Achanta S.,World Health Organization | Jaju J.,World Health Organization | Kumar A.M.V.,Directorate General of Health Services | Nagaraja S.B.,World Health Organization | And 7 more authors.
PLoS ONE | Year: 2013

Setting:Private medical practitioners in Visakhapatnam district, Andhra Pradesh, India.Objectives:To evaluate self-reported TB diagnostic and treatment practices amongst private medical practitioners against benchmark practices articulated in the International Standards of Tuberculosis Care (ISTC), and factors associated with compliance with ISTC.Design:Cross- sectional survey using semi-structured interviews.Results:Of 296 randomly selected private practitioners, 201 (68%) were assessed for compliance to ISTC diagnostic and treatment standards in TB management. Only 11 (6%) followed a combination of 6 diagnostic standards together and only 1 followed a combination of all seven treatment standards together. There were 28 (14%) private practitioners who complied with a combination of three core ISTC (cough for tuberculosis suspects, sputum smear examination and use of standardized treatment). Higher ISTC compliance was associated with caring for more than 20 TB patients annually, prior sensitization to TB control guidelines, and practice of alternate systems of medicine.Conclusion:Few private practitioners in Visakhapatnam, India reported TB diagnostic and treatment practices that met ISTC. Better engagement of the private sector is urgently required to improve TB management practices and to prevent diagnostic delay and drug resistance. © 2013 Achanta et al.


Patra S.,University of Delhi | Lukhmana S.,University of Delhi | Tayler Smith K.,Medecins Sans Frontieres | Kannan A.T.,University of Delhi | And 5 more authors.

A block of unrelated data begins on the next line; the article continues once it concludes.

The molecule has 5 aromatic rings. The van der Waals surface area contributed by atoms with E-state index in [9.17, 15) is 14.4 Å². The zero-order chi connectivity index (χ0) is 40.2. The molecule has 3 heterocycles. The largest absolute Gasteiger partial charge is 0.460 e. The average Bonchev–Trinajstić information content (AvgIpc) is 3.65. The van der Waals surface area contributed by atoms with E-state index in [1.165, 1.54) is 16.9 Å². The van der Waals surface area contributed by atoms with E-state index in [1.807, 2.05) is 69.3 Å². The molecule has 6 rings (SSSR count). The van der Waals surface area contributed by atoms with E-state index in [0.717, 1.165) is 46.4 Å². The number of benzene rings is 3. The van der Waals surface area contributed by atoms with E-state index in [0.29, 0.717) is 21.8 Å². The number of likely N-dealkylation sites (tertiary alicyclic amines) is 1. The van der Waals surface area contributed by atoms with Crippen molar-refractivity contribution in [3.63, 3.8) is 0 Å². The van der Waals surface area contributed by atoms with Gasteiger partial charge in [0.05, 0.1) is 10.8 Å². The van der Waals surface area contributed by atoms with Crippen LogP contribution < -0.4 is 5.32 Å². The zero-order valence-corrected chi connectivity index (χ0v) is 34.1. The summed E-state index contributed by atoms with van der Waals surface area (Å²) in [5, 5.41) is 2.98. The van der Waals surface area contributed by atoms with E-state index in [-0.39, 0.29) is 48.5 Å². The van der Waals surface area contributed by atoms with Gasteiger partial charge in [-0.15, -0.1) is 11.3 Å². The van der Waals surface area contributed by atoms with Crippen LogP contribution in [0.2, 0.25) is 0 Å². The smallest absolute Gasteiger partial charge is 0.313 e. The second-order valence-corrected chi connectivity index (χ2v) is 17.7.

Transactions of the Royal Society of Tropical Medicine and Hygiene | Year: 2013

Background: Given India's high rate of TB, rising burden of non-communicable diseases (NCDs) and growing elderly population, elderly TB patients may be at higher risk of adverse outcomes including death, loss-to-follow-up (LTFU) and treatment failure. This may call for modifications in their management. This study thus aimed to compare the profile and treatment outcomes between elderly (≥60 years) and non-elderly (15-59 years) TB patients. Methods: This was a retrospective cohort study using routinely-collected programme data from a chest clinic in Delhi, India. It included all elderly and selected non-elderly TB patients registered for treatment between 2005 and 2010. Data on patients' clinical and demographic characteristics and treatment outcomes were analysed. Results: There were 812 elderly and 1624 non-elderly TB patients. Elderly patients were more likely to be male (63.2% vs 51.1%) and have smear-positive TB (56.0% vs 47.4%). Adverse outcomes were more frequent among elderly patients (adjusted OR 1.9, 95% CI: 1.5-2.4), specifically deaths (adjusted OR 5.0, 95% CI: 3.1-8.1) and lost-to-follow-up (adjusted OR 1.4, 95% CI: 1.0-1.9). Conclusions: The profile and worse outcomes of elderly Indian TB patients may be indicative of co-existing NCDs. This needs further investigation and likely calls for a more comprehensive and intensive approach to their management. © The Author 2013. Published by Oxford University Press on behalf of Royal Society of Tropical Medicine and Hygiene. All rights reserved.